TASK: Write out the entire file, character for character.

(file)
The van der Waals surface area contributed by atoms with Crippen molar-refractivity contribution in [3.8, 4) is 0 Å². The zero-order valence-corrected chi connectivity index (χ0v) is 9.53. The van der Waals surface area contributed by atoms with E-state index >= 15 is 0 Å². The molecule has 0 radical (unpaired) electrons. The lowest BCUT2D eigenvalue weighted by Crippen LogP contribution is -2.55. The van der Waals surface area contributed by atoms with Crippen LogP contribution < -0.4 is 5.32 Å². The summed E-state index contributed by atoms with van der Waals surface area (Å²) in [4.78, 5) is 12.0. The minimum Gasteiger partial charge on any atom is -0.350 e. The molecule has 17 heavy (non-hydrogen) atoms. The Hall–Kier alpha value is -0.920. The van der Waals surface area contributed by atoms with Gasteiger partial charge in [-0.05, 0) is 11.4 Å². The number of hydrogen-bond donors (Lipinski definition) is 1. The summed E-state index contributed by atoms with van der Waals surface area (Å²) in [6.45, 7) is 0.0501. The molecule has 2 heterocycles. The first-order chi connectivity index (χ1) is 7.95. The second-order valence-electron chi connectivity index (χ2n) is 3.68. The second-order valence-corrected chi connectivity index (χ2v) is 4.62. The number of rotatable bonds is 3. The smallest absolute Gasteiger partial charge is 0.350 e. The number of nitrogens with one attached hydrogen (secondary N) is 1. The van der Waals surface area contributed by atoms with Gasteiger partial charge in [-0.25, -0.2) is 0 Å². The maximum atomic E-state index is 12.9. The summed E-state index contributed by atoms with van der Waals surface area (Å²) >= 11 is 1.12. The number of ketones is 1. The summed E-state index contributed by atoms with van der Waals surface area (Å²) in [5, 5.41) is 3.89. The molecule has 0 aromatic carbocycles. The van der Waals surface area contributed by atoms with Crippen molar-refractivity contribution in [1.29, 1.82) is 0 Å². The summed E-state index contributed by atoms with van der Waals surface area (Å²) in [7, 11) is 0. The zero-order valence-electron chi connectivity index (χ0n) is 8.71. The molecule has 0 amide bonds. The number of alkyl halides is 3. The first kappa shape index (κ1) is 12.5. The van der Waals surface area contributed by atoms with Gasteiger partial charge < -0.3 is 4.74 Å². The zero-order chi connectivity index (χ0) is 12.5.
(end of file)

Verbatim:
The van der Waals surface area contributed by atoms with Crippen molar-refractivity contribution in [3.8, 4) is 0 Å². The zero-order valence-corrected chi connectivity index (χ0v) is 9.53. The van der Waals surface area contributed by atoms with E-state index >= 15 is 0 Å². The molecule has 0 radical (unpaired) electrons. The lowest BCUT2D eigenvalue weighted by Crippen LogP contribution is -2.55. The van der Waals surface area contributed by atoms with Crippen LogP contribution < -0.4 is 5.32 Å². The summed E-state index contributed by atoms with van der Waals surface area (Å²) in [4.78, 5) is 12.0. The minimum Gasteiger partial charge on any atom is -0.350 e. The molecule has 17 heavy (non-hydrogen) atoms. The Hall–Kier alpha value is -0.920. The van der Waals surface area contributed by atoms with Gasteiger partial charge in [-0.05, 0) is 11.4 Å². The number of hydrogen-bond donors (Lipinski definition) is 1. The summed E-state index contributed by atoms with van der Waals surface area (Å²) in [6.45, 7) is 0.0501. The molecule has 2 heterocycles. The first-order chi connectivity index (χ1) is 7.95. The second-order valence-electron chi connectivity index (χ2n) is 3.68. The second-order valence-corrected chi connectivity index (χ2v) is 4.62. The number of rotatable bonds is 3. The smallest absolute Gasteiger partial charge is 0.350 e. The number of nitrogens with one attached hydrogen (secondary N) is 1. The van der Waals surface area contributed by atoms with Gasteiger partial charge in [-0.25, -0.2) is 0 Å². The maximum atomic E-state index is 12.9. The summed E-state index contributed by atoms with van der Waals surface area (Å²) >= 11 is 1.12. The number of ketones is 1. The summed E-state index contributed by atoms with van der Waals surface area (Å²) in [5, 5.41) is 3.89. The molecule has 0 aromatic carbocycles. The van der Waals surface area contributed by atoms with Crippen molar-refractivity contribution in [1.29, 1.82) is 0 Å². The summed E-state index contributed by atoms with van der Waals surface area (Å²) in [7, 11) is 0. The zero-order valence-electron chi connectivity index (χ0n) is 8.71. The molecule has 0 amide bonds. The number of alkyl halides is 3. The first kappa shape index (κ1) is 12.5. The van der Waals surface area contributed by atoms with Gasteiger partial charge < -0.3 is 4.74 Å². The zero-order chi connectivity index (χ0) is 12.5.